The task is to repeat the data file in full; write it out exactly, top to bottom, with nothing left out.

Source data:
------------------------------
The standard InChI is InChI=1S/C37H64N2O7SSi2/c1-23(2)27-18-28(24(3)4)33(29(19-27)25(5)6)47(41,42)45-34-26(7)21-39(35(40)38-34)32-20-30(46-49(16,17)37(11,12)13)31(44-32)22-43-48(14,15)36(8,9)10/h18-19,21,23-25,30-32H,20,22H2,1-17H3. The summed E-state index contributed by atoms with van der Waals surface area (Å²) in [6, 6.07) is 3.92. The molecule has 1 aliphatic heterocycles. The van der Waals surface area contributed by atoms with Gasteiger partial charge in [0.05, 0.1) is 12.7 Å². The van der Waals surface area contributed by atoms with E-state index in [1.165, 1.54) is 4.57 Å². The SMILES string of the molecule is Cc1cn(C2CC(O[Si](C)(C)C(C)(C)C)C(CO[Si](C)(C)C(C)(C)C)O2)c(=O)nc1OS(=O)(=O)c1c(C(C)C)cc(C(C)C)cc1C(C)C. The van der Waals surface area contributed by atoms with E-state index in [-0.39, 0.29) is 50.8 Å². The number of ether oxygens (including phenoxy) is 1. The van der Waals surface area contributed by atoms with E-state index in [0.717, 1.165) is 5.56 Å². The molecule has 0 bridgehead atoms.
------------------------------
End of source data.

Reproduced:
The standard InChI is InChI=1S/C37H64N2O7SSi2/c1-23(2)27-18-28(24(3)4)33(29(19-27)25(5)6)47(41,42)45-34-26(7)21-39(35(40)38-34)32-20-30(46-49(16,17)37(11,12)13)31(44-32)22-43-48(14,15)36(8,9)10/h18-19,21,23-25,30-32H,20,22H2,1-17H3. The summed E-state index contributed by atoms with van der Waals surface area (Å²) in [6, 6.07) is 3.92. The molecule has 1 aliphatic heterocycles. The van der Waals surface area contributed by atoms with Gasteiger partial charge in [0.05, 0.1) is 12.7 Å². The van der Waals surface area contributed by atoms with E-state index in [1.165, 1.54) is 4.57 Å². The SMILES string of the molecule is Cc1cn(C2CC(O[Si](C)(C)C(C)(C)C)C(CO[Si](C)(C)C(C)(C)C)O2)c(=O)nc1OS(=O)(=O)c1c(C(C)C)cc(C(C)C)cc1C(C)C. The van der Waals surface area contributed by atoms with E-state index in [-0.39, 0.29) is 50.8 Å². The number of ether oxygens (including phenoxy) is 1. The van der Waals surface area contributed by atoms with E-state index in [0.717, 1.165) is 5.56 Å². The molecule has 0 bridgehead atoms.